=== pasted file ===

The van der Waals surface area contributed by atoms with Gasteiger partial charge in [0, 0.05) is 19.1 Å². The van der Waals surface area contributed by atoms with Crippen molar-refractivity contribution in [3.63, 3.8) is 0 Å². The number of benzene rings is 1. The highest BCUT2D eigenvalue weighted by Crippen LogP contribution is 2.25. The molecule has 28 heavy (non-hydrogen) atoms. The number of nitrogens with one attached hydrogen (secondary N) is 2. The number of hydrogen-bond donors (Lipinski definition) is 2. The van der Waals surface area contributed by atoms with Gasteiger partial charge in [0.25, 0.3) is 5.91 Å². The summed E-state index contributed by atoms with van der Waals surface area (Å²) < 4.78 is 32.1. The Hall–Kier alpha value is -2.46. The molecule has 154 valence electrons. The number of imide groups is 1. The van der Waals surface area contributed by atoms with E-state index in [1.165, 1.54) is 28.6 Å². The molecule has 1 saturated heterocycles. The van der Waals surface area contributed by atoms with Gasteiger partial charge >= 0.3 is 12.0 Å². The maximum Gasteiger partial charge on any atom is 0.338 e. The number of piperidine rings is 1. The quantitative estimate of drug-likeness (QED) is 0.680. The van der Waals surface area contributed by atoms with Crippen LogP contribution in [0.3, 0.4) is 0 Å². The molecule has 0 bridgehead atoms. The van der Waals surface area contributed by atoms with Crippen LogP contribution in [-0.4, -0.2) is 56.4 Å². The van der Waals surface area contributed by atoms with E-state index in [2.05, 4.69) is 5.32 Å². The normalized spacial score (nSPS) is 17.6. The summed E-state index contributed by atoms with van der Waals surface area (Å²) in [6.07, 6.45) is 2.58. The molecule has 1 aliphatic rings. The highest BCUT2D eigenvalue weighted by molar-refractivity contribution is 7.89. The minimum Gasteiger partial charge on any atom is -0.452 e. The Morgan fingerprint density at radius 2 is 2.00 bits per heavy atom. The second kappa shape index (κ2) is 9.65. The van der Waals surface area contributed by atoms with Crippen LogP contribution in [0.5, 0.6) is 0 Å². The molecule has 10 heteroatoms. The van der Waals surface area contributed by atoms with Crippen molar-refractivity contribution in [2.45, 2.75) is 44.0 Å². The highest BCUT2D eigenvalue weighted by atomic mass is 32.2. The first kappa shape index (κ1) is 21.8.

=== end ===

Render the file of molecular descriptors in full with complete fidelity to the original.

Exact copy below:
The van der Waals surface area contributed by atoms with Gasteiger partial charge in [0, 0.05) is 19.1 Å². The van der Waals surface area contributed by atoms with Crippen molar-refractivity contribution in [3.63, 3.8) is 0 Å². The number of benzene rings is 1. The highest BCUT2D eigenvalue weighted by Crippen LogP contribution is 2.25. The molecule has 28 heavy (non-hydrogen) atoms. The number of nitrogens with one attached hydrogen (secondary N) is 2. The number of hydrogen-bond donors (Lipinski definition) is 2. The van der Waals surface area contributed by atoms with Gasteiger partial charge in [0.25, 0.3) is 5.91 Å². The summed E-state index contributed by atoms with van der Waals surface area (Å²) < 4.78 is 32.1. The Hall–Kier alpha value is -2.46. The molecule has 154 valence electrons. The number of imide groups is 1. The van der Waals surface area contributed by atoms with E-state index in [1.165, 1.54) is 28.6 Å². The molecule has 1 saturated heterocycles. The van der Waals surface area contributed by atoms with Gasteiger partial charge >= 0.3 is 12.0 Å². The maximum Gasteiger partial charge on any atom is 0.338 e. The number of piperidine rings is 1. The quantitative estimate of drug-likeness (QED) is 0.680. The van der Waals surface area contributed by atoms with Crippen LogP contribution in [0.3, 0.4) is 0 Å². The molecule has 0 bridgehead atoms. The van der Waals surface area contributed by atoms with Crippen LogP contribution in [-0.4, -0.2) is 56.4 Å². The van der Waals surface area contributed by atoms with E-state index in [2.05, 4.69) is 5.32 Å². The normalized spacial score (nSPS) is 17.6. The summed E-state index contributed by atoms with van der Waals surface area (Å²) in [6.07, 6.45) is 2.58. The molecule has 1 aliphatic rings. The highest BCUT2D eigenvalue weighted by molar-refractivity contribution is 7.89. The minimum Gasteiger partial charge on any atom is -0.452 e. The Morgan fingerprint density at radius 2 is 2.00 bits per heavy atom. The second kappa shape index (κ2) is 9.65. The van der Waals surface area contributed by atoms with Crippen LogP contribution in [0.5, 0.6) is 0 Å². The molecule has 10 heteroatoms. The van der Waals surface area contributed by atoms with Crippen molar-refractivity contribution in [2.45, 2.75) is 44.0 Å². The highest BCUT2D eigenvalue weighted by atomic mass is 32.2. The first kappa shape index (κ1) is 21.8.